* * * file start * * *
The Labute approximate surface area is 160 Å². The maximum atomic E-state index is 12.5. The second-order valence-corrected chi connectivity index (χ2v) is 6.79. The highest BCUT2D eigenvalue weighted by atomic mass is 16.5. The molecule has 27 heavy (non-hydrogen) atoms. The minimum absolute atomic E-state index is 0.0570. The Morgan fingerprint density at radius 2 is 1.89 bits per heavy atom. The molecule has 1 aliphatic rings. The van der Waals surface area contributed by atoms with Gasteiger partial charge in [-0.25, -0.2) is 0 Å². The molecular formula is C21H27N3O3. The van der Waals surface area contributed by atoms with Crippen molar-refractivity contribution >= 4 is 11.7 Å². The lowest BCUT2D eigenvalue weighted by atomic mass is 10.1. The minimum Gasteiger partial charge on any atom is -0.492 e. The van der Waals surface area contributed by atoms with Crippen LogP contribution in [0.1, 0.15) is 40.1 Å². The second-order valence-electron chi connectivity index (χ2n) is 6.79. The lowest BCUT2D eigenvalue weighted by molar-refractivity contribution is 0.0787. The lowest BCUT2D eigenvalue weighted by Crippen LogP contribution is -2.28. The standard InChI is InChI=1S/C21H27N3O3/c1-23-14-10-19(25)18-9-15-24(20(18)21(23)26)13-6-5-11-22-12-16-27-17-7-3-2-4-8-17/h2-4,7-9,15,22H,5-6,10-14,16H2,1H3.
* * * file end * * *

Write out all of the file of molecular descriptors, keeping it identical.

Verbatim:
The Labute approximate surface area is 160 Å². The maximum atomic E-state index is 12.5. The second-order valence-corrected chi connectivity index (χ2v) is 6.79. The highest BCUT2D eigenvalue weighted by atomic mass is 16.5. The molecule has 27 heavy (non-hydrogen) atoms. The minimum absolute atomic E-state index is 0.0570. The Morgan fingerprint density at radius 2 is 1.89 bits per heavy atom. The molecule has 1 aliphatic rings. The van der Waals surface area contributed by atoms with Gasteiger partial charge in [-0.25, -0.2) is 0 Å². The molecular formula is C21H27N3O3. The van der Waals surface area contributed by atoms with Crippen molar-refractivity contribution >= 4 is 11.7 Å². The lowest BCUT2D eigenvalue weighted by atomic mass is 10.1. The minimum Gasteiger partial charge on any atom is -0.492 e. The van der Waals surface area contributed by atoms with Crippen LogP contribution in [0.1, 0.15) is 40.1 Å². The second-order valence-electron chi connectivity index (χ2n) is 6.79. The lowest BCUT2D eigenvalue weighted by molar-refractivity contribution is 0.0787. The lowest BCUT2D eigenvalue weighted by Crippen LogP contribution is -2.28. The standard InChI is InChI=1S/C21H27N3O3/c1-23-14-10-19(25)18-9-15-24(20(18)21(23)26)13-6-5-11-22-12-16-27-17-7-3-2-4-8-17/h2-4,7-9,15,22H,5-6,10-14,16H2,1H3.